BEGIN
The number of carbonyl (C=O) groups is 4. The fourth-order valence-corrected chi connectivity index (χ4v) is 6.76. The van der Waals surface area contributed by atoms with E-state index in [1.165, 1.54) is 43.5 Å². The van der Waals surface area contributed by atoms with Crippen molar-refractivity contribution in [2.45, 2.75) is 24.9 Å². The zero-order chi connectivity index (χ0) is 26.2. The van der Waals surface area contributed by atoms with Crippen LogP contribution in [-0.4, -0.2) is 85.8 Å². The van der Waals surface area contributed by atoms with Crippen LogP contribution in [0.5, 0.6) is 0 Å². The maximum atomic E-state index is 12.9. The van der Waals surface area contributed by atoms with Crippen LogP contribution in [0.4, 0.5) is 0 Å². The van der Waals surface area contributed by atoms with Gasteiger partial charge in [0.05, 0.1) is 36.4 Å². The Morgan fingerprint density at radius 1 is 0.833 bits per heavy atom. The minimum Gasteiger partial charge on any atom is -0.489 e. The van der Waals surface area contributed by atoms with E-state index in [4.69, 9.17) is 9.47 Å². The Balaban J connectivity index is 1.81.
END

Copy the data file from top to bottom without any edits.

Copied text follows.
The number of carbonyl (C=O) groups is 4. The fourth-order valence-corrected chi connectivity index (χ4v) is 6.76. The van der Waals surface area contributed by atoms with E-state index in [1.165, 1.54) is 43.5 Å². The van der Waals surface area contributed by atoms with Crippen molar-refractivity contribution in [2.45, 2.75) is 24.9 Å². The zero-order chi connectivity index (χ0) is 26.2. The van der Waals surface area contributed by atoms with Crippen LogP contribution in [-0.4, -0.2) is 85.8 Å². The van der Waals surface area contributed by atoms with Crippen LogP contribution in [0.5, 0.6) is 0 Å². The maximum atomic E-state index is 12.9. The van der Waals surface area contributed by atoms with Crippen LogP contribution in [0.4, 0.5) is 0 Å². The van der Waals surface area contributed by atoms with Gasteiger partial charge in [0.05, 0.1) is 36.4 Å². The Morgan fingerprint density at radius 1 is 0.833 bits per heavy atom. The minimum Gasteiger partial charge on any atom is -0.489 e. The van der Waals surface area contributed by atoms with E-state index in [4.69, 9.17) is 9.47 Å². The Balaban J connectivity index is 1.81.